What should investors know about volatility?
As you may have heard, the stock market has been on a wild ride lately. What’s behind this volatility? And, as an investor, how concerned should you be? What caused the steep drop in stock prices we experienced on a few separate days? Essentially, two main factors seem to be responsible. First, some good economic news may actually have played a significant role. A 17-year low in unemployment and solid job growth has begun to push wages upward. These developments have led to fears of rising inflation, which, in turn, led to speculation that the Federal Reserve will tighten the money supply at a faster-than-expected rate. Stocks reacted negatively to these expectations of higher interest rates. The second cause of the market volatility appears to be simply a reaction to the long bull market. While rising stock prices lead many people to continue buying more and more shares, some people actually need to sell their stocks – and this pent-up selling demand, combined with short-term profit-taking, helped contribute to the large sell-offs of recent days.How concerned you should be about this volatility, consider these points: Sell-offs is nothing unusual. We’ve often experienced big sell-offs, but they’ve generally been followed with strong recoveries. Of course, past performance is not a guarantee of future results, but history has shown that patient, persistent investors have often been rewarded. Fundamentals are strong. While short-term market movements can be caused by a variety of factors, economic conditions and corporate earnings typically drive performance in the long term. Right now, the U.S. economy is near full employment, consumer and business sentiment has risen strongly, manufacturing and service activity is at multi-year highs, and GDP growth in 2018 appears to be on track for the best performance since 2015. Furthermore, corporate earnings are expected to rise this year. What’s your next move? Here are some suggestions: Review your situation. You may want to work with a financial professional to evaluate your portfolio to determine if it is helping you make the progress you need to eventually achieve your long-term goals. Reassess your risk tolerance. If you were unusually upset over the loss in value of your investments during the market pullback, you may need to review your risk tolerance to determine if it’s still appropriate for your investment mix. If you feel you are taking on too much risk, you may need to rebalance your portfolio. Keep in mind, though, by “playing it safe” and investing heavily in vehicles that offer greater protection of principal, but little in the way of return, you run the risk of not attaining the growth you need to reach your objectives. Look for opportunities. A market pullback such as the one we’ve experienced, which occurs during a period of economic expansion and rising corporate profits, can give long-term investors a chance to add new shares at attractive prices in an environment that may be conducive to a market rally. A sharp market pullback, such as we’ve seen recently, will always be big news. But if you look beyond the headlines, you can sometimes see a different picture – and one that may be brighter than you had realized. This article was written by Edward Jones for use by your local Edward Jones Financial Advisor.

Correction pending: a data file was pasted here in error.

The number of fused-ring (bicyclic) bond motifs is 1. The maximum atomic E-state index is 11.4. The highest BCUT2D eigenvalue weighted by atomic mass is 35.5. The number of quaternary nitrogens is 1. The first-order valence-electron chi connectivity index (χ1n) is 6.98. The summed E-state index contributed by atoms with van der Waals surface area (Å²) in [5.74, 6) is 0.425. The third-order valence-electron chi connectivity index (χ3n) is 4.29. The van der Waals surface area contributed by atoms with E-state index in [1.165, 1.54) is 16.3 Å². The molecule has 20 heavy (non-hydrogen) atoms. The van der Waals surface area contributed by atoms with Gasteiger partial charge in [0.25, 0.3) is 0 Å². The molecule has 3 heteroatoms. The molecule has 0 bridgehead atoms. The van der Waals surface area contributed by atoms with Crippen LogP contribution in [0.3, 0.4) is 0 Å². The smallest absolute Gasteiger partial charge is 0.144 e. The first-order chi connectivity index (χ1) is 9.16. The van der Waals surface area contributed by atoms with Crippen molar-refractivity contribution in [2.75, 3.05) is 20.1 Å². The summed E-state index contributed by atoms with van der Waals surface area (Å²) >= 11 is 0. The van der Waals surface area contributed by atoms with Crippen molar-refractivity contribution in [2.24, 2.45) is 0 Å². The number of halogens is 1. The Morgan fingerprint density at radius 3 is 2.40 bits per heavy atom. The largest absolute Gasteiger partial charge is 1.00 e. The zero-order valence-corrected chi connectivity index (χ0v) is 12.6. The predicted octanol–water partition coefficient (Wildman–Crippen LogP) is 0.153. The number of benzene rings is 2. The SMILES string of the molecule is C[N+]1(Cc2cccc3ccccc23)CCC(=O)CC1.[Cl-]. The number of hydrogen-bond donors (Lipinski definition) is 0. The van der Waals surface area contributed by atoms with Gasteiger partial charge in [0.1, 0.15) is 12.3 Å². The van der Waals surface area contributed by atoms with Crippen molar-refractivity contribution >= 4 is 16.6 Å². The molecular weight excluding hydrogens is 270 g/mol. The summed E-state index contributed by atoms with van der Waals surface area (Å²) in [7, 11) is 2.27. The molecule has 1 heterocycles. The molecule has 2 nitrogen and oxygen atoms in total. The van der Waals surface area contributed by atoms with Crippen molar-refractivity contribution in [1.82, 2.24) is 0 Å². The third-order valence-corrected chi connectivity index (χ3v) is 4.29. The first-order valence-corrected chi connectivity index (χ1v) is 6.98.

Local jobs and economy remain top priority
My top priority in Congress remains promoting local job creation and economic growth. In some good news last week, the U.S. Labor Department announced that American employers added 313,000 jobs in February and the unemployment rate held at 4.1 percent, a 17- year low. A big reason for this boost has been the implementation of tax reform. For the past number of decades, our local small businesses have been urging Congress to tackle comprehensive tax reform in order to help create local jobs. We were able to accomplish that overhaul late last year. Since then, I’ve heard numerous stories of wage increases, bonuses, benefit expansion, and job creation right here in Southwest Michigan. Last week, I joined colleagues from the Michigan and Illinois delegations on the House floor to share stories of the positive impacts tax reform is having on real families and businesses here in Southwest Michigan.I am proud we were able to get the job done and of the real and measurable positive impacts it’s having on folks here at home. The Tax Cuts & Jobs Act is just one more example of how we’re working to get our economy moving, and putting more dollars in the paychecks of American workers including those here in Southwest Michigan. To learn more about this and other important legislative issues, please visit my website: upton.house.gov or call my offices in Kalamazoo (269-385-0039), St. Joseph/ Benton Harbor (269-982-1986), or Washington, D.C. (202-225-3761).
Making reporting in Michigan easier